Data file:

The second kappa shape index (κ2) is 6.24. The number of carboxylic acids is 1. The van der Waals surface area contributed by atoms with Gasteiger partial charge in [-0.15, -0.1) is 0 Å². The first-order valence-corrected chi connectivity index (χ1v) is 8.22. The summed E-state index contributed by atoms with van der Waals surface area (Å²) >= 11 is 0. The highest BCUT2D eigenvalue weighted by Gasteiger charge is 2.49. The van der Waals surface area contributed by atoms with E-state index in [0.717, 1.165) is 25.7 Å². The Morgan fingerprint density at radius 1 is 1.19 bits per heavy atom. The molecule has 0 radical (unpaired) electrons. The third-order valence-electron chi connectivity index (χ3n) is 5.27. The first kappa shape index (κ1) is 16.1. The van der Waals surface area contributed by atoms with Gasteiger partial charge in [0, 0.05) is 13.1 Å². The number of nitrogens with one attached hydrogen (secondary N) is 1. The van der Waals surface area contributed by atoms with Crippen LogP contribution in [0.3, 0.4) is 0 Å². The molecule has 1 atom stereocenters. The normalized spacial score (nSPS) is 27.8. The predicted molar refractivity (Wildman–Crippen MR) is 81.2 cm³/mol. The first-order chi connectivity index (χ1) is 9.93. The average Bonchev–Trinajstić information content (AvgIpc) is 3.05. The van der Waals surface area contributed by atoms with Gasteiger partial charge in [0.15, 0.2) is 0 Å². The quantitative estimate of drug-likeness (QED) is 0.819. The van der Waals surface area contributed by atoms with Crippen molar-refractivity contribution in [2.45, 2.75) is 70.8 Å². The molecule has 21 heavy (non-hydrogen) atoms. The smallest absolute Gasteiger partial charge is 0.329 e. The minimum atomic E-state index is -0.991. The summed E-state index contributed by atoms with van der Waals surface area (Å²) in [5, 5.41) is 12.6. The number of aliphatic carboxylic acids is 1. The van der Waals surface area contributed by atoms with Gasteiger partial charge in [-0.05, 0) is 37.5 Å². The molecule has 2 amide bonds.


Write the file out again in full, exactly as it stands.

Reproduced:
The second kappa shape index (κ2) is 6.24. The number of carboxylic acids is 1. The van der Waals surface area contributed by atoms with Gasteiger partial charge in [-0.15, -0.1) is 0 Å². The first-order valence-corrected chi connectivity index (χ1v) is 8.22. The summed E-state index contributed by atoms with van der Waals surface area (Å²) >= 11 is 0. The highest BCUT2D eigenvalue weighted by Gasteiger charge is 2.49. The van der Waals surface area contributed by atoms with E-state index in [0.717, 1.165) is 25.7 Å². The Morgan fingerprint density at radius 1 is 1.19 bits per heavy atom. The molecule has 0 radical (unpaired) electrons. The third-order valence-electron chi connectivity index (χ3n) is 5.27. The first kappa shape index (κ1) is 16.1. The van der Waals surface area contributed by atoms with Gasteiger partial charge in [0, 0.05) is 13.1 Å². The number of nitrogens with one attached hydrogen (secondary N) is 1. The van der Waals surface area contributed by atoms with Crippen LogP contribution in [0.3, 0.4) is 0 Å². The molecule has 1 atom stereocenters. The normalized spacial score (nSPS) is 27.8. The predicted molar refractivity (Wildman–Crippen MR) is 81.2 cm³/mol. The first-order chi connectivity index (χ1) is 9.93. The average Bonchev–Trinajstić information content (AvgIpc) is 3.05. The van der Waals surface area contributed by atoms with Gasteiger partial charge in [0.15, 0.2) is 0 Å². The quantitative estimate of drug-likeness (QED) is 0.819. The van der Waals surface area contributed by atoms with Crippen molar-refractivity contribution in [2.45, 2.75) is 70.8 Å². The molecule has 21 heavy (non-hydrogen) atoms. The smallest absolute Gasteiger partial charge is 0.329 e. The minimum atomic E-state index is -0.991. The summed E-state index contributed by atoms with van der Waals surface area (Å²) in [5, 5.41) is 12.6. The number of aliphatic carboxylic acids is 1. The van der Waals surface area contributed by atoms with Gasteiger partial charge in [-0.05, 0) is 37.5 Å². The molecule has 2 amide bonds.